Pacing is a secondary one, so I would suggest you do the grouping for a few days, maybe

even a few weeks; take your time because you might start going from two words at a time

and notice that your eye actually includes a third word.

And you won't have to try; your eye will just travel to three words at the same time.

And then after, four words.

And if you can do that, say, 10 minutes every day - slowly, slowly, slowly your eye will

just take a picture of two words together; then three words; then four.

And you'll find that your reading time is going down, your memory is going up, your

understanding is going up.

We call understanding "comprehension".

All right?

Your comprehension will go up.

Do this for at least a week, maybe two weeks; 10 minutes every day.

Not once; that won't work.

But if you did it right now, you'd notice an increase in your speed; and if you do it

over time, it'll become more permanent.


Once you get comfortable with the grouping, I'm going to suggest you do something called


Pacing is like...

As I said, it's like if I'm running and I run at this - this is the pace.

This is a different pace.

And I might change my pace.

But "pacing" means keep the same speed at what you're doing.

In pacing, we're going to use a magic tool.

It's a very expensive tool, so I'm sorry.

I mean, you're watching a video and I'm going to tell you: You have to buy this...

Well, you don't have to buy it, but if you wanted to get this tool and use it off of,

like, Amazon or something, it might cost a million dollars.

People don't even want to part for it for 2 million, even a billion dollars.

You want to know what that thing is?

Your finger.

This is the expensive tool.

Now, if that's too expensive for you, because you can't use a finger - get yourself a pencil

or a pen.

All right?

Now, I'm going to give you an example of what pacing would look like.

When I talked about grouping...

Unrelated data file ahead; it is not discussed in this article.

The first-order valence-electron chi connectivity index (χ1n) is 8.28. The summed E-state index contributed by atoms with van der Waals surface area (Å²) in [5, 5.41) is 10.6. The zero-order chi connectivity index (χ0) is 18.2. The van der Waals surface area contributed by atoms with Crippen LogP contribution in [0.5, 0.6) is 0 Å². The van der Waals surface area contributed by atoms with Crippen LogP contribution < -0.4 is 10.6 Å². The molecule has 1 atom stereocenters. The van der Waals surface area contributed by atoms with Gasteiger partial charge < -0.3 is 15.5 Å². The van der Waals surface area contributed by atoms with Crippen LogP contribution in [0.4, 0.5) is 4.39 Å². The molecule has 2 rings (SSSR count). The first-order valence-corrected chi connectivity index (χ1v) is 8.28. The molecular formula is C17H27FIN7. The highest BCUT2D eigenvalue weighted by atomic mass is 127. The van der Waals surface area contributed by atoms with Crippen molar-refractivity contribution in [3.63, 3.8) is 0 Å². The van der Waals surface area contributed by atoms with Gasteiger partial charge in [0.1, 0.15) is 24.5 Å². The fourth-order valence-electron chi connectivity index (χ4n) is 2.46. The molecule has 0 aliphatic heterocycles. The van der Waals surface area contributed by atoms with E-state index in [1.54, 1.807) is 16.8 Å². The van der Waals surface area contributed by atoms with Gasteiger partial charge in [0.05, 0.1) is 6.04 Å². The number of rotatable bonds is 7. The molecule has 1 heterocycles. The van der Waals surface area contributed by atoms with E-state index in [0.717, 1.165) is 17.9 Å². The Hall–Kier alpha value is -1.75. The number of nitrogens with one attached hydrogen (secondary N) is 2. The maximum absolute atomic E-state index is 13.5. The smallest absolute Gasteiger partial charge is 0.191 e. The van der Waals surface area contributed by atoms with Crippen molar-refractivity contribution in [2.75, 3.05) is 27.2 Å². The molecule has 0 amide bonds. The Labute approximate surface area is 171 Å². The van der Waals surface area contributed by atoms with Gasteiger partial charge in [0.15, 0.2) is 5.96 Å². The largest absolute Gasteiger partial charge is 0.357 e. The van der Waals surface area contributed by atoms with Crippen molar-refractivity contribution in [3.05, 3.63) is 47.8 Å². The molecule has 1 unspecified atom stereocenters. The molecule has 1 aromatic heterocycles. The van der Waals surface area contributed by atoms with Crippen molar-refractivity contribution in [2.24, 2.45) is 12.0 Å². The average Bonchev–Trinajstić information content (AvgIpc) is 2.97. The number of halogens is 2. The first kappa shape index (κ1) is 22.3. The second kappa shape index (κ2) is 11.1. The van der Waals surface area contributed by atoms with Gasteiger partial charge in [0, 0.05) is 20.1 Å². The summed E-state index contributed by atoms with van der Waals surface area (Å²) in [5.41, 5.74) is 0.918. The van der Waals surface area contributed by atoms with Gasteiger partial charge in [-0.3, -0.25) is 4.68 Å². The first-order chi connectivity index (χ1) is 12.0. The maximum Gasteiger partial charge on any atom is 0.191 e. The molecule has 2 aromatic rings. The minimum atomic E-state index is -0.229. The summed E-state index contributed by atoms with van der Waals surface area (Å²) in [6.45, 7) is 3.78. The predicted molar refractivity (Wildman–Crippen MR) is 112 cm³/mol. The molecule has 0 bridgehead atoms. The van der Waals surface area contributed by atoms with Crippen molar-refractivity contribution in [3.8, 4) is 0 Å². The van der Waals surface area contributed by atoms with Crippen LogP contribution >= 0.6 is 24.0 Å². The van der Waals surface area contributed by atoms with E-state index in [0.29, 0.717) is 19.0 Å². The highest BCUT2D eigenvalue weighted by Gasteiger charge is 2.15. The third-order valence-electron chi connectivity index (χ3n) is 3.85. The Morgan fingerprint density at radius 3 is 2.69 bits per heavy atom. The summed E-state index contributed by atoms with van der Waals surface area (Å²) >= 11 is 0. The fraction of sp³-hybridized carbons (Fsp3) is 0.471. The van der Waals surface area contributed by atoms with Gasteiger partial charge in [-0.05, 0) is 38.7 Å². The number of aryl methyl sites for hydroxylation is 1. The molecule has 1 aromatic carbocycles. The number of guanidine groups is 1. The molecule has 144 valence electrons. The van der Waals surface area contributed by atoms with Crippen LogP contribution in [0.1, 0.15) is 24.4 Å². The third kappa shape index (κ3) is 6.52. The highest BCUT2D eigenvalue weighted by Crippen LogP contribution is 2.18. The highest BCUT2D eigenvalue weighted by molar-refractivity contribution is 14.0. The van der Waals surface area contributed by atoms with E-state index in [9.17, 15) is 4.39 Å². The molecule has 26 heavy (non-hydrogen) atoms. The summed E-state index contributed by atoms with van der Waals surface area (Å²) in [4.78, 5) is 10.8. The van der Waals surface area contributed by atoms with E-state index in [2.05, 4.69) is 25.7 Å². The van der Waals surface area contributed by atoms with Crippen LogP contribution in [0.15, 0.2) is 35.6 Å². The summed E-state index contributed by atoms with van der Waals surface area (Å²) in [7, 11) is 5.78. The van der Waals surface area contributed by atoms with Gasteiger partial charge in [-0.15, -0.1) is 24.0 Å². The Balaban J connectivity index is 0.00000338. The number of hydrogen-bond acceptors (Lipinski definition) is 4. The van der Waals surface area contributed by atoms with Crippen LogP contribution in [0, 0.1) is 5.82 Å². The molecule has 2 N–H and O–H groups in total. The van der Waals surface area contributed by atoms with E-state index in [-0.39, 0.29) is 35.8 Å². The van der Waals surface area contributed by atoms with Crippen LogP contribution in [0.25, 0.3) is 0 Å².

When you would be grouping, see how we're here?

Don't look at the sentence; you would do this: You would look here; these two words, then

these two words.


That's one word.

Then you do these two words.

Pacing is going to be different.

When you pace, you can take your finger-this will be my finger-and you do this.

If that's too fast, do this.

There's an advantage to pacing.

Because you might say: "James, it's the same thing."

Kind of; that's why I told you: Practice this first, because you're expanding your ability

to see, or we call it your field of vision.

You're looking at a longer line and giving your eyes the ability to see that whole line.


So, when we're going to move from pacing...

From grouping to pacing, there...

It can be a slight problem and it happens to people - it's going back or bouncing back.

Sometimes people go: "Reading...

Reading-takes a-long-time.

You-don't remember-what you-read.

You-don't understand", sorry.

"...understand-what you-read".

And sometimes they go: "What?" and they jump back up.

Pacing kind of stops that, because as you move your finger-like this-across the board,

you don't jump back.

You tend to just keep...

Your eyes will follow where you're going and see everything.

And because we've added...

Put the two words together and the three words together, it will go even faster.

So you can start reading pages in a minute or under a minute, as opposed to two or three.

Kind of cool?

I thought you'd like that.

With just these two techniques alone, you can improve your reading now.

In fact, you should get a book and start.

But before you do that, I'm going to take a quick break.

I've got a little bit of a bonus and some homework for you, and we'll be back.

You ready?


Listen: I basically explained what I wanted to at the beginning, but it wouldn't be my

video if you didn't get a bonus and homework.

So you're back for the bonus and homework.

The board's the same, which should be surprising.

Most of you, like: "Where's the magic?

It always changes."

The magic is: I'm still here, baby.


So, on the bonus what I wanted to add was this.

I told you: You can at least increase your speed by 50% right away, but you know, this

is engVid, we don't do it like other people do, so let's try and double it today.

So, what I would like you to do...

Do you remember we talked about the pacing?


It's going to be not so much fun, but it'll help.

Take the pen and paper...

Because remember I told you to go get a book when we came back?